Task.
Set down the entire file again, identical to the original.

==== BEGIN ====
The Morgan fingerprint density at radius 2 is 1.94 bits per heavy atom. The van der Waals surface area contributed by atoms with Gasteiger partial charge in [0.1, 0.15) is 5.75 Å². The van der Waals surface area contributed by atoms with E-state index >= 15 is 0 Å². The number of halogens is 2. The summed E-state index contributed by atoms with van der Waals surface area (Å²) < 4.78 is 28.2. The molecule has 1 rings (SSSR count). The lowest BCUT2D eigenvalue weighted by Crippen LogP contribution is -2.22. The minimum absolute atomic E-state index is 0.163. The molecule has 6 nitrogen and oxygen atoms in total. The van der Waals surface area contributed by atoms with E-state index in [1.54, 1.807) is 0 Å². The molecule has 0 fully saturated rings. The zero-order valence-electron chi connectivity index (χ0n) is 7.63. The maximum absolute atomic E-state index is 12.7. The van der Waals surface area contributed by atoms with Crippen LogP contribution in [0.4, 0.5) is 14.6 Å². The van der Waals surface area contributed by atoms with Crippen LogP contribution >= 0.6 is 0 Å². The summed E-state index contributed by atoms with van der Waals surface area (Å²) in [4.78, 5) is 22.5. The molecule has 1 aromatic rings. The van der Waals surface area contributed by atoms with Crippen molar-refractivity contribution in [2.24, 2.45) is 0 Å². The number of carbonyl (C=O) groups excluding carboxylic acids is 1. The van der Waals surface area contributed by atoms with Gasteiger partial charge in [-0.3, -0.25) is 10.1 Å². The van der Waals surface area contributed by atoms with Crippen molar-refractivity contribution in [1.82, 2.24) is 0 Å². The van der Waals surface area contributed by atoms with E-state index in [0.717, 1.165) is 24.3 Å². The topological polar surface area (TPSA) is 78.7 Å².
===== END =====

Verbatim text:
The Morgan fingerprint density at radius 2 is 1.94 bits per heavy atom. The van der Waals surface area contributed by atoms with Gasteiger partial charge in [0.1, 0.15) is 5.75 Å². The van der Waals surface area contributed by atoms with E-state index >= 15 is 0 Å². The number of halogens is 2. The summed E-state index contributed by atoms with van der Waals surface area (Å²) < 4.78 is 28.2. The molecule has 1 rings (SSSR count). The lowest BCUT2D eigenvalue weighted by Crippen LogP contribution is -2.22. The minimum absolute atomic E-state index is 0.163. The molecule has 6 nitrogen and oxygen atoms in total. The van der Waals surface area contributed by atoms with E-state index in [1.54, 1.807) is 0 Å². The molecule has 0 fully saturated rings. The zero-order valence-electron chi connectivity index (χ0n) is 7.63. The maximum absolute atomic E-state index is 12.7. The van der Waals surface area contributed by atoms with Crippen LogP contribution in [0.4, 0.5) is 14.6 Å². The van der Waals surface area contributed by atoms with Crippen LogP contribution >= 0.6 is 0 Å². The summed E-state index contributed by atoms with van der Waals surface area (Å²) in [4.78, 5) is 22.5. The molecule has 1 aromatic rings. The van der Waals surface area contributed by atoms with Crippen molar-refractivity contribution in [2.24, 2.45) is 0 Å². The number of carbonyl (C=O) groups excluding carboxylic acids is 1. The van der Waals surface area contributed by atoms with Gasteiger partial charge in [-0.3, -0.25) is 10.1 Å². The van der Waals surface area contributed by atoms with Crippen molar-refractivity contribution in [1.82, 2.24) is 0 Å². The van der Waals surface area contributed by atoms with E-state index in [0.717, 1.165) is 24.3 Å². The topological polar surface area (TPSA) is 78.7 Å².